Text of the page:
17 Oct 2014

Balustrades: Thinking beyond the balcony


Glass balustrades are great for offering safety alongside unobstructed views. Effi Wolff, MD of balcony specialist Balcony Systems, explores some interesting options for all types of properties.


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Glass balustrading has become a popular and cost-effective choice with self-builders and home improvers as its versatility to suit individual requirements permits a much wider range of design options compared to traditional alternatives.

Straight or curved glass panels offer virtually limitless creative opportunities for balustrading that are as beautiful as they are practical. Clear glass keeps the views, lets in light and is virtually maintenance-free, apart from the need for occasional cleaning to keep it sparkling. It is also corrosion-resistant, making it ideal for harsh coastal or city environments.

Crucially, depending on the type of glass balustrading you choose, the balcony will require minimal or even no posts and have no glass clamps to obscure the views beyond.

The purpose of a balustrade or railing is to provide edge protection where a fall can occur, whether on a balcony, terrace, staircase or landing - indeed anywhere there is a fall of more than 60cm. The railing or balustrade must be able to withstand pressure applied on it and not fail, fall over, bend too far or distort in shape. The pressure that is applied to the balustrade or railing is called a ‘load’ or ‘loading’.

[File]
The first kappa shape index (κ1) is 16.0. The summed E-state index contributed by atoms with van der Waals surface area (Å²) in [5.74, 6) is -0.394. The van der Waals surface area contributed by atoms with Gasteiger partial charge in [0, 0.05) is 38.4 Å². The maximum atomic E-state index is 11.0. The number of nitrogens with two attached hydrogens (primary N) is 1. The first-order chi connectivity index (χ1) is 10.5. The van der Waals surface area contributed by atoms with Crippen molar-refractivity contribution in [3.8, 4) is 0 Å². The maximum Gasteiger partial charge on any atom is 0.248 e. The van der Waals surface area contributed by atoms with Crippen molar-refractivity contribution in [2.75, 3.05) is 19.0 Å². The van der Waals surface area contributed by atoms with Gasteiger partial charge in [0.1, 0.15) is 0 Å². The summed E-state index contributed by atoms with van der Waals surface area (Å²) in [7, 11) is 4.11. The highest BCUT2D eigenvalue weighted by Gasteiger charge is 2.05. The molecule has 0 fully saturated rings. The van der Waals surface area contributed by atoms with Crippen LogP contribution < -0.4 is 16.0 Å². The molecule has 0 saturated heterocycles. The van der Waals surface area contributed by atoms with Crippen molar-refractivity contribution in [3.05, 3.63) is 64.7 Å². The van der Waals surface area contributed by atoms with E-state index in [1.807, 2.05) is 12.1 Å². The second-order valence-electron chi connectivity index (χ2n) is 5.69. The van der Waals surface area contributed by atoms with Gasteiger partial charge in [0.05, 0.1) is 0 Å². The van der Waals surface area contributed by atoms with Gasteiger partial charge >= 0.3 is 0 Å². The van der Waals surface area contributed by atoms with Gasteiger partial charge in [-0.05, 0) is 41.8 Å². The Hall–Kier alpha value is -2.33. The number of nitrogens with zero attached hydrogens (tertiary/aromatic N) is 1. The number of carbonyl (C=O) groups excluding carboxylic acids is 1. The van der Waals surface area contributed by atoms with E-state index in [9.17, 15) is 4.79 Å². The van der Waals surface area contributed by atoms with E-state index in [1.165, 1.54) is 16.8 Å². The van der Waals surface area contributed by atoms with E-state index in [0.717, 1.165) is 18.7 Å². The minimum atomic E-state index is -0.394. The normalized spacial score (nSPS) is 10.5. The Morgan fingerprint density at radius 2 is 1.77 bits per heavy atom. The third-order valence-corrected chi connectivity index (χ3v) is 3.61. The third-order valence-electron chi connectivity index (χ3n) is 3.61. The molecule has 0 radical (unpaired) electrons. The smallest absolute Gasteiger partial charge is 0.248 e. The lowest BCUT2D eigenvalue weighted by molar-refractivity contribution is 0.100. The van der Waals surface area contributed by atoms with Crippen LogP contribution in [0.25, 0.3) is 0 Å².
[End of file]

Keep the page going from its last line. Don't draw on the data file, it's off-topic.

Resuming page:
Options and variations

Glass balustrading systems vary; some incorporate posts and a handrail with the glass panels secured by clamps or other types of fixings. While structural glass panels require no handrail, they tend to be a lot more expensive and their ‘invisibility’ can be disconcerting to some.

A composite system combines the two types of post-reliant systems and structural glass balustrades in one. It unites the strength of an engineered handrail, glass and when needed, posts, to provide a spectacular and robust result. Infill panels come in 10mm toughened or laminated glass and are available in clear and tinted shades. Opaque glass can be specified for privacy.

Two types of systems are available, with either a 70mm diameter handrail or an aerofoil shape measuring 116mm wide and 51mm high.

Using the first system’s round handrail, spans of up to 3.3 metres are achievable without the need for posts. The flatter and wider ‘aerofoil-shaped’ handrail allows for spans up to four metres without any posts. Where required, the rectangular-shaped vertical posts 40mm wide and 66mm deep sit behind the glass.

With this type of system, it is possible to have a 3 x 4 x 3m clear glass balcony without any vertical posts. This is because the specially-designed, load-bearing handrails can allow wide spans without posts, depending on their fixings. Where maximum spans are exceeded, the systems will require posts. Typically posts can be spaced at approximately 2m apart.